Regan is also in a band called Problem Daughter who released their last album thru Dying Scene Records, so I feel this weird apprehension about assessing it vs. how I might if it wasn’t. The Punk culture is supposed to be familyish, or whatever. Ultimately, I’ve not got many criticisms for “…and the people you always have with you”. It’s funny. Not comically funny…funny like when someone looks at your mohawk, hand tattoos, and body piercings and assumes you’re a nitwit, gives you a dirty look, and then goes back to their modestly awesome life while you have to go back to living in poverty cuz society craps most on the minorities it’s not illegal to marginalize. Ha. My only criticism is that this recording sounds too controlled. I dunno, it’s like now that recording is less expensive and lots of folk have home studios, everyone and their idiot mothers are releasing projects of all sorts but everyone seems to rely on metronomes way too much. And, it’s not a bad thing, mind you. I just feel like the live feel is stripped from modern recordings. Everything is perfect…in the John Feldmann sense of producing…and it feels like harnessed energy instead of free-flowing energy. Surely, I wasn’t there for the recording sessions for this release. Maybe Regan didn’t use metronomes at all. This album seems like most recordings these days. Very planned. Think of the last couple releases from Less Than Jake.

Anyway, beyond fitting into the current paradigm, “…and the people..” is neato. Lyrically, it seems to hone in on the Punk philosophy as it is in constant flux. Kinda gives me a Rancid vibe. That whole “I guess I’m a fuckup…dude, I just keep waking up whether I want to or not” thing. This album is very relatable. It’s very musical. It’s not stripped down. Regan, as I mentioned, is in Problem Daughter, and oftentimes solo projects can suck. This doesn’t. You may not like it if you are a Problem Daughter fan, but that also might you like it more. There’s so much music out there now that no one can keep up. Musicians be like: “Look at what we’re doing! You don’t have the time to pay attention to it all, but isn’t the artistic upheaval amazing?!”

I can’t help but feel an odd sense of malaise cuz of the album, tho. To a theoretical hell we should send those unfailing optimists, sure…but after listening to these 6 songs and agreeing, sympathizing, relating, etc….the feeling of absolute fuckitude lingers. Misery may love company, but this isn’t misery. It’s…well…um…perhaps we humans build up walls and live partially-delusive lives to protect us from the inescapable and bizarre. I guess it’s like: There is something about this album to where if I listened to it enough, it would make me cry. It’s that real. I don’t know about you, but I can’t cry unless music is playing. People I know have died and it didn’t really shake me, but if you put on Flogging Molly’s If I Ever Leave This World Alive, I’ll leave the room…out of earshot…cuz I just can’t take it.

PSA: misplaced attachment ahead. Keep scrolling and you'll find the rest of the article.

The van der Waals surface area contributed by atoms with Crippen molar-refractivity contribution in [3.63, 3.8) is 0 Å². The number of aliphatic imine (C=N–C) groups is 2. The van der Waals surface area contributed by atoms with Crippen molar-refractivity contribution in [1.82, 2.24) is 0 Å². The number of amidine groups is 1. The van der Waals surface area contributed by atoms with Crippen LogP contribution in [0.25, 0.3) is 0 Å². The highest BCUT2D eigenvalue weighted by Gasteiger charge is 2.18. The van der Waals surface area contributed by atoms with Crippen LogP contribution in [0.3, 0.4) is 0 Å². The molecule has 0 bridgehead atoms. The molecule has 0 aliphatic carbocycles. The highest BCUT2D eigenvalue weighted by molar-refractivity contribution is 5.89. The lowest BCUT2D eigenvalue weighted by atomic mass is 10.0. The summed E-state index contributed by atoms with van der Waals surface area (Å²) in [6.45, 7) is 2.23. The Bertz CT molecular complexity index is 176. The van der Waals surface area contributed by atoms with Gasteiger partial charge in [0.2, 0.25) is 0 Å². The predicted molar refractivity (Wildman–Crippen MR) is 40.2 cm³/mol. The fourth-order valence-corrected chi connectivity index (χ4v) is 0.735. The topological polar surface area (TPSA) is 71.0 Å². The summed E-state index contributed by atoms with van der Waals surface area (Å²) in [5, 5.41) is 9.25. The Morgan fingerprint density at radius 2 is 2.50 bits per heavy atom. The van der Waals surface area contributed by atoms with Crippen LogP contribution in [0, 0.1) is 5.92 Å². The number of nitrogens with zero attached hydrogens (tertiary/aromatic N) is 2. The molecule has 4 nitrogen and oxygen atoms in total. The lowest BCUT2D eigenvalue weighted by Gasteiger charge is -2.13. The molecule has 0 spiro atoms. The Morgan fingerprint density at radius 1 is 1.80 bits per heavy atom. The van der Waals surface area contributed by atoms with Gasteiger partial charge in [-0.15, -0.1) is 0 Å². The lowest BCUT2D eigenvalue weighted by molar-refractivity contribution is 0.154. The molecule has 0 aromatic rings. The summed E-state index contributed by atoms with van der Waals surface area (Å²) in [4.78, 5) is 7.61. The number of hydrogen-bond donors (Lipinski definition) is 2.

As fun as “…and the people you always have with you” is, it just hits me on that kind of a level. And that’s not me sucking up to Dying Scene or Regan. It’s the song Failed Author. It just hones in on something real fucking deep. And, it’s not something you’d get if you just listened to only that song. I feel like when the album starts, Scumbag sets a tone…it made me think that the rest of the songs were going to continue that vibe…like it’s all gonna be fuck-it hilarity…but art reflects life…by the end, I was left with another lesson in “Life fucking sucks bro”. Life isn’t a let-down, nope. It’s just problematic because our imaginations get away from us and they take our hopes with them. Our hopes raise and then when you realize that it was all delusion, the reality that takes its place is just calm. Not exuberant. Not banal. Just inexplicable.

Tho, after that calm passes, you laugh to yourself. Maybe you look out your window and wonder if the kids playing basketball across the street will ever know the true depth of reflection. Maybe they’ll luck-out and live a life of innocence and ignorance like the rich folk and/or the religious folk that don’t even allow themselves the chance at truly knowing.

One cool thing about this album is that it made my mind go crazy with words. When I listen to Aesop Rock, it’s like my brain gets going and I have to write out a poem or whatever. This recording made that happen too.

So yeah, I like this cd.
“What’s a cd?” asked the kid.
If you don’t know what a cd is, you’re a nitwit. Your generation is overloaded with data by schools but you don’t know what a cd is? You think you are a Punk fan but you don’t know what a cd is?? Piss off.

The song Russian Blue is another favorite.
They’re all good, tho. Especially Junkyard Parakeet.
This cd sounds like something Cooper from The Devil Makes Three would dig.

5/5 Stars



Brian Fallon and Craig Finn announce joint tour

The Gaslight Anthem’s Brian Fallon and Craig Finn from The Hold Steady have announced a string of tour dates through October. Both singers are touring without their respective backing bands, so the shows will be a more intimate reflection of their songs and stories.

Fallon’s latest solo release is Sleepwalkers from earlier this year.  While Finn’s latest solo work is 2017’s We All Want the Same Things.  Check out the dates below.



DS Photo Gallery: Dave Hause and Northcote get classy at City Winery, Boston (6/5/18)